What is the Driving Age in Texas?

The legal driving age in Texas is 15 years old and drivers must go through the state’s graduated licensing program.
Written by Stephanie Southmayd
Edited by Jessica Barrett
Under Texas’s Graduated Driver’s License (GDL) program, you can legally drive a car at the age of 15—as long as you have a learner’s permit and are accompanied by a licensed adult. When you turn 18, you can apply for a full Texas driver’s license.
  • Under
    Texas’s traffic laws
    , teens can begin to learn about driving at 14 years old, but they must be 15 years old before they are allowed to drive a car for the first time.
  • Texas has a four-stage graduated driver’s license (GDL) program for young drivers between 14 and 18 years old.
  • At 18 years old, a teen becomes eligible for a full, unrestricted license.
  • Adding a teen to your car insurance policy can be expensive, but an insurance broker app like Jerry can help you find cheap
    car insurance in Texas

The driving age in Texas is 15 

In Texas, you can start learning to drive at the age of 14 when you’re able to enroll in the classroom portion of a driver’s education course. 
But Texas driving laws require you to wait until you are 15 before you can get a learner license, hop in a car, and hit the road—and according to the state’s GDL program, you will still need to be accompanied by an adult driver. 

Texas has a graduated driver’s license program

Texas graduated driver’s license
program introduces teen drivers to driving over four progressive stages:
  • Driver training: At age 14, you can begin the classroom segment of your driver’s education course. Every student driver under 18 years of age must complete a driver education certificate with a written test and road test to practice driving and improve their driving skills. 
  • Phase I Learner license: At age 15, you can apply for a learner license, which mandates that you drive with a licensed adult (21+) in the front seat.
  • Phase II Provisional license: At age 16, you can apply for a provisional license. This intermediate license’s restrictions include not being able to drive between midnight and 5:00 a.m. or with more than one passenger under 21 years old.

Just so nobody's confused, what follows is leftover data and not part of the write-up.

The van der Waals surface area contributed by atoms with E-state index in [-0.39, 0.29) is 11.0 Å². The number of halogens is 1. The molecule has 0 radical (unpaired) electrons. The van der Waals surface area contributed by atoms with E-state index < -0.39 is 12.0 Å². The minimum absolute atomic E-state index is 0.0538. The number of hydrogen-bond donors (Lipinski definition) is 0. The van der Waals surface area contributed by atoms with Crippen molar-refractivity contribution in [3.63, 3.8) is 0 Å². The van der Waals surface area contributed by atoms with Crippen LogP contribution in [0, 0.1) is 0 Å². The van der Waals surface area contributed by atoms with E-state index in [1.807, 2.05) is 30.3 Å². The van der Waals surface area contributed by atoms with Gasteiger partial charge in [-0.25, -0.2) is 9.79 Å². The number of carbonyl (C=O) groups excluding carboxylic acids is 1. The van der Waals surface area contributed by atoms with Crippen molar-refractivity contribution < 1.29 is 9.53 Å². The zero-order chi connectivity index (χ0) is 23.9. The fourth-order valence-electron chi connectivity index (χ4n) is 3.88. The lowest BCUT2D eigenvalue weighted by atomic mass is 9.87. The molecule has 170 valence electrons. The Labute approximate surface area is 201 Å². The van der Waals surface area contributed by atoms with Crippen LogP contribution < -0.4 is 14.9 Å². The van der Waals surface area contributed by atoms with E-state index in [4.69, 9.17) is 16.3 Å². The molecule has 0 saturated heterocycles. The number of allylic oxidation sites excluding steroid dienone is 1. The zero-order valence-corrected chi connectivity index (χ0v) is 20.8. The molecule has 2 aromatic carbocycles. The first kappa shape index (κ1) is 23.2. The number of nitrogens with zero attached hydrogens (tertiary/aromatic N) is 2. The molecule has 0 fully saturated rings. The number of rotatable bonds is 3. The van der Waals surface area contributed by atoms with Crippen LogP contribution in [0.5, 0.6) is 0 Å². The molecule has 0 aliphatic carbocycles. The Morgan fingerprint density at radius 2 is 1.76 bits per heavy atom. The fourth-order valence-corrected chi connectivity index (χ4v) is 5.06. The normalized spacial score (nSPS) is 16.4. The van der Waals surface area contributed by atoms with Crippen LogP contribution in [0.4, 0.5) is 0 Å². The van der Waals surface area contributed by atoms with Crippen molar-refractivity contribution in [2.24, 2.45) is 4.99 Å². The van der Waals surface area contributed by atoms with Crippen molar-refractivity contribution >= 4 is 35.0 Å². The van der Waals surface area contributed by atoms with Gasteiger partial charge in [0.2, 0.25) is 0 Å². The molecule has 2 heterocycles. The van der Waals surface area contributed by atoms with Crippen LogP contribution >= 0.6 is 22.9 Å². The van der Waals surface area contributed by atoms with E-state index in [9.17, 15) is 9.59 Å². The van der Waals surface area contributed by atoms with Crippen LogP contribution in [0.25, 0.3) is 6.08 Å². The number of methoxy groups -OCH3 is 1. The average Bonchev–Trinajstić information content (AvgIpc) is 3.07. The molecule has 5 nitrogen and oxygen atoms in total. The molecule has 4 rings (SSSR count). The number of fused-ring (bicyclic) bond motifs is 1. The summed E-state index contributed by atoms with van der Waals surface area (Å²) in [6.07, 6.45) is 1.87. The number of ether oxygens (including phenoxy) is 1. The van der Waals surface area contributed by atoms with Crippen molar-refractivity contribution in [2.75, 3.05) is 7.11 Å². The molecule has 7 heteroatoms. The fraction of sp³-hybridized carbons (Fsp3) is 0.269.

• Full license: Once you reach your 18th birthday, your learner license or provisional license will expire. You must visit your local DMV or driver’s license office to file a driver’s license application and receive a new license. This new permit will note that you are a driver under 21 years old but is otherwise a full, unrestricted license.

Some eligible teens can get a minor restricted driver’s license

You can be granted a minor restricted driver’s license (MRDL)—also known as a “hardship license”—at the age of 15, provided you meet the following requirements:
  • You are under the age of 16 years old.
  • You are required to drive due to family illness, a death-related emergency, unusual economic hardship, or because you are participating in a Vocational Education Program.
  • You have attended driving school and passed a Texas driver’s education course, knowledge test, vision test, and driving test, among any other regular licensing requirements deemed necessary by the Texas Department of Public Safety (DPS). 
Your MRDL will expire at your next birthday. 

New drivers will need car insurance—even with a learner license

Before you can get behind the wheel as a young driver, the Texas DPS requires you to have an
automobile insurance
policy—yes, even with a learner license.
Since most young teen license holders don’t own a vehicle, a parent or legal guardian should add the new driver to an existing car insurance policy. This can be a costly endeavor, so it’s best to compare rates from at least 3-5 insurance companies to make sure you’re getting the best rate.
On average, customers who comparison shop with
save over $800 a year on car insurance. And with all the gasoline you or your newly driving teen will be going through, that extra cash may come in handy!
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Under Texas law, if you are 17 and have a Phase I learner license, a licensed adult who is 21 or older must accompany you in the passenger seat.
At 17, you are allowed to drive by yourself in Texas provided you have a Phase II provisional license—but you cannot be accompanied by more than one passenger under 21 years old who is not a family member.
In the state of Texas, you may begin the graduated driver's license program at age 14 by taking a driver's ed course and starting to learn safe driving practices—but you can only apply for your learner license and receive driving privileges at age 15. 
At age 16, you can apply for a provisional driver’s license. 
At age 18, you are eligible to receive a full driver’s license, which will note that you are under the age of 21. Some 15-year-olds will qualify for a minor restricted driver's license. 
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